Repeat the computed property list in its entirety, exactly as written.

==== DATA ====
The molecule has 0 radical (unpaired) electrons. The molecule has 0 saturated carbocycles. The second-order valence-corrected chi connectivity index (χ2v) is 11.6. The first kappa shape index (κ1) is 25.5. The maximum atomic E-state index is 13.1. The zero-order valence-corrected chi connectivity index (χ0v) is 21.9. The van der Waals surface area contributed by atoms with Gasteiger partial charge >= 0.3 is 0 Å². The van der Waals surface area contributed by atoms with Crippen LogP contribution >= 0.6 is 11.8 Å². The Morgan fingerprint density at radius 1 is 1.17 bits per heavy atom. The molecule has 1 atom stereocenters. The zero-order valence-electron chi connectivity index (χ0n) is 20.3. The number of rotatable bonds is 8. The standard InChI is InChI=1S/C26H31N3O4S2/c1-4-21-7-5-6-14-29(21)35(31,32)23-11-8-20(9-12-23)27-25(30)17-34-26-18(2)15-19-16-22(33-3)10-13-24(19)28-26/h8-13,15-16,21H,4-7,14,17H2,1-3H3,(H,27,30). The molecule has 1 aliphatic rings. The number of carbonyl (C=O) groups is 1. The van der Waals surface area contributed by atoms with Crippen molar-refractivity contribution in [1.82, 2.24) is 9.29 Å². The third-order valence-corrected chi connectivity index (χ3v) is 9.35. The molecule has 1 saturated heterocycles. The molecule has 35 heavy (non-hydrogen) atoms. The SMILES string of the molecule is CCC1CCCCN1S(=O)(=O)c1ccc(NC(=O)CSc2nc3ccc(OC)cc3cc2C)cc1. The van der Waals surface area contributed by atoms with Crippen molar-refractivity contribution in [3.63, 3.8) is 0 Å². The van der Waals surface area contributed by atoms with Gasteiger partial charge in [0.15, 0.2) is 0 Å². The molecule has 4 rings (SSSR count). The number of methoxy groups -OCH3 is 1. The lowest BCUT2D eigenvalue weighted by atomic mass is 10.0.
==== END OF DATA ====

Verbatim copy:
The molecule has 0 radical (unpaired) electrons. The molecule has 0 saturated carbocycles. The second-order valence-corrected chi connectivity index (χ2v) is 11.6. The first kappa shape index (κ1) is 25.5. The maximum atomic E-state index is 13.1. The zero-order valence-corrected chi connectivity index (χ0v) is 21.9. The van der Waals surface area contributed by atoms with Gasteiger partial charge >= 0.3 is 0 Å². The van der Waals surface area contributed by atoms with Crippen LogP contribution >= 0.6 is 11.8 Å². The Morgan fingerprint density at radius 1 is 1.17 bits per heavy atom. The molecule has 1 atom stereocenters. The zero-order valence-electron chi connectivity index (χ0n) is 20.3. The number of rotatable bonds is 8. The standard InChI is InChI=1S/C26H31N3O4S2/c1-4-21-7-5-6-14-29(21)35(31,32)23-11-8-20(9-12-23)27-25(30)17-34-26-18(2)15-19-16-22(33-3)10-13-24(19)28-26/h8-13,15-16,21H,4-7,14,17H2,1-3H3,(H,27,30). The molecule has 1 aliphatic rings. The number of carbonyl (C=O) groups is 1. The van der Waals surface area contributed by atoms with Crippen molar-refractivity contribution in [1.82, 2.24) is 9.29 Å². The third-order valence-corrected chi connectivity index (χ3v) is 9.35. The molecule has 1 saturated heterocycles. The molecule has 35 heavy (non-hydrogen) atoms. The SMILES string of the molecule is CCC1CCCCN1S(=O)(=O)c1ccc(NC(=O)CSc2nc3ccc(OC)cc3cc2C)cc1. The van der Waals surface area contributed by atoms with Crippen molar-refractivity contribution in [3.63, 3.8) is 0 Å². The van der Waals surface area contributed by atoms with Gasteiger partial charge in [0.15, 0.2) is 0 Å². The molecule has 4 rings (SSSR count). The number of methoxy groups -OCH3 is 1. The lowest BCUT2D eigenvalue weighted by atomic mass is 10.0.